It is readily owned, that the discourses before us do pot immediately handle this subject : yet they discuss a question most intimately connected with it. In the introduction, after remarking the impotence and helplessness of men in themselves, and their entire dependance upon divine grace for salvation, the preacher ob.serves, that "there is a difficulty in the minds of many, how to reconcile this total helplessness of sinners with the sincerity of the gospel call, or with the justice of men's being condemned and punished for their impenitence and unbelief.” Several ways in which some have endeavoured to solve the difficulty are pointed out, and their insufficiency shown. He then adds, “ After what has been said, I think there is no way of attempt* mogu to clear up this mystery left, but by showing that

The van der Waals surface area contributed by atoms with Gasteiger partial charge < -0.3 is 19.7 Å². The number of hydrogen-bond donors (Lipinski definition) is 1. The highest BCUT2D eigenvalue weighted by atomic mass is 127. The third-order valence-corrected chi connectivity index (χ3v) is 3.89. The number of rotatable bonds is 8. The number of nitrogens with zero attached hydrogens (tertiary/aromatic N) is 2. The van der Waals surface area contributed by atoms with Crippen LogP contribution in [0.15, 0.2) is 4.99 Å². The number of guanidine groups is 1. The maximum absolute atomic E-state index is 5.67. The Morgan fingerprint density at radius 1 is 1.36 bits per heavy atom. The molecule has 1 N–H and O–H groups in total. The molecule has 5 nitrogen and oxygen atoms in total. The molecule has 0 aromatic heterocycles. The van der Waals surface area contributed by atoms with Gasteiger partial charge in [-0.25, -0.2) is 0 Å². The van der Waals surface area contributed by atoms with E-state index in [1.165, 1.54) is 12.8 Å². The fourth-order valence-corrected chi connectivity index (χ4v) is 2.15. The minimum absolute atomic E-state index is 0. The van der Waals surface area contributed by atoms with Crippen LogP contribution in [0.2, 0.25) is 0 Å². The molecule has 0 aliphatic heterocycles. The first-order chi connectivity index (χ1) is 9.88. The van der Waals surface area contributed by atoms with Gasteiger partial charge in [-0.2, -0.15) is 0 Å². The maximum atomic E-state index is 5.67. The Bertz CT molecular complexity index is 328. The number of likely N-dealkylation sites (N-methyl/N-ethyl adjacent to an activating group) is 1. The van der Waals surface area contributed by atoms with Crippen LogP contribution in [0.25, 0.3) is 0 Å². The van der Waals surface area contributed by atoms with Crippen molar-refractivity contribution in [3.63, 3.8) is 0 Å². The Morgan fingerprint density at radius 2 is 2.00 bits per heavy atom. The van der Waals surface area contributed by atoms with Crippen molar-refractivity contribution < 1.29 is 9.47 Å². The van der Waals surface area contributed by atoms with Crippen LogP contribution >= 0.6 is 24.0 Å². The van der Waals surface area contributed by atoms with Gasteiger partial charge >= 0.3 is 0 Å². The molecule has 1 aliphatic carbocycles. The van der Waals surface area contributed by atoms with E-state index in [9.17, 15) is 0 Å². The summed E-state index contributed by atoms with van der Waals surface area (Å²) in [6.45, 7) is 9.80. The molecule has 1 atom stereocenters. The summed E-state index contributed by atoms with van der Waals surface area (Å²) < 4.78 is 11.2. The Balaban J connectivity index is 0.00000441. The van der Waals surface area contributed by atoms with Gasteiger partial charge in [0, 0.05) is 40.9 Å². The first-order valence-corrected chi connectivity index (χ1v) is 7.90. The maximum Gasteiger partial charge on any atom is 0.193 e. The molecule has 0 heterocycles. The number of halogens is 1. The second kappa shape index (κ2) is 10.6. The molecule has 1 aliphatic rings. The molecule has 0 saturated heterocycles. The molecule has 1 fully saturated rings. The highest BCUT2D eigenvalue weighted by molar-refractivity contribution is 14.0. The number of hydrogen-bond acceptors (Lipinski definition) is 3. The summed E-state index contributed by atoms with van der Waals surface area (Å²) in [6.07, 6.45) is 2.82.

there are two essentially different senses, in which men are said to be incapable of doing things." He farther explains his idea, by saying, “ T'he one consists only in the want of a heart, or disposition, or will to do a thing: while the other consists in, or arises from want of understanding, bodily strength, opportunity, or whatever may prevent our doing a thing when we are willing, and strong enough disposed and inclined to do it.” To these he applies the terms of natural and moral inability. To state and illustrate this distinction; to show that men certainly labour under one, or the other of these kinds of inability to comply with the gospel, until they are made the subjects of effectual divine grace, more particularly to consider and evince the moral impotence of sinners, and endeavour to make it appear, that there is ordinarily no other incapacity in sinners, to comply with the gospel, but that which is of the moral kind, employ the preacher through two long sermons. At the close, several important inferences are drawn, and, among other matters, the manner in which a ministerial address to the unconverted should be conducted, is introduced · These sermons are evidently the result of close thought, and contain much strong reasoning. The subject is interesting, and the manner in which it is treated is serious. Several marginal notes are added by the author ; one especially, upon the nature of true love to God, which begins on the 28th page, we beg leave to recommend to the most serious attention of the reader.”